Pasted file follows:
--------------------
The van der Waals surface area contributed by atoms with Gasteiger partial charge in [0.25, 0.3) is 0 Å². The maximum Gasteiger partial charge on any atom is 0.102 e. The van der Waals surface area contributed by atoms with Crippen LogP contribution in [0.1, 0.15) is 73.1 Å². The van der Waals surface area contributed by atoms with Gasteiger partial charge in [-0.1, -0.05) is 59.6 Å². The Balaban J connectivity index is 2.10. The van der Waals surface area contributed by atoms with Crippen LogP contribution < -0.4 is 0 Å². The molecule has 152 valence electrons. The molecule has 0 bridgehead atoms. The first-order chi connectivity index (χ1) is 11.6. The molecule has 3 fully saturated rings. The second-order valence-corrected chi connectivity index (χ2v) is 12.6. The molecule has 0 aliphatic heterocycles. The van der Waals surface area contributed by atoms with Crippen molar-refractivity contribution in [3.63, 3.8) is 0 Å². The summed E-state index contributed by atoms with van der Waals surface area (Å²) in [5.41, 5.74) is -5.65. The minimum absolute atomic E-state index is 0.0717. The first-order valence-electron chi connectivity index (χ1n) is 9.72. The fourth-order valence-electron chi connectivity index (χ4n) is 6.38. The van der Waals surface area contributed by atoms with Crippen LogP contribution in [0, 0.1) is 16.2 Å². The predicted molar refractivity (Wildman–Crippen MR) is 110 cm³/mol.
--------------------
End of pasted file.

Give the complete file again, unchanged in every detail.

The van der Waals surface area contributed by atoms with Gasteiger partial charge in [0.25, 0.3) is 0 Å². The maximum Gasteiger partial charge on any atom is 0.102 e. The van der Waals surface area contributed by atoms with Crippen LogP contribution in [0.1, 0.15) is 73.1 Å². The van der Waals surface area contributed by atoms with Gasteiger partial charge in [-0.1, -0.05) is 59.6 Å². The Balaban J connectivity index is 2.10. The van der Waals surface area contributed by atoms with Crippen LogP contribution < -0.4 is 0 Å². The molecule has 152 valence electrons. The molecule has 0 bridgehead atoms. The first-order chi connectivity index (χ1) is 11.6. The molecule has 3 fully saturated rings. The second-order valence-corrected chi connectivity index (χ2v) is 12.6. The molecule has 0 aliphatic heterocycles. The van der Waals surface area contributed by atoms with Crippen molar-refractivity contribution in [3.63, 3.8) is 0 Å². The summed E-state index contributed by atoms with van der Waals surface area (Å²) in [5.41, 5.74) is -5.65. The minimum absolute atomic E-state index is 0.0717. The first-order valence-electron chi connectivity index (χ1n) is 9.72. The fourth-order valence-electron chi connectivity index (χ4n) is 6.38. The van der Waals surface area contributed by atoms with Crippen LogP contribution in [0, 0.1) is 16.2 Å². The predicted molar refractivity (Wildman–Crippen MR) is 110 cm³/mol.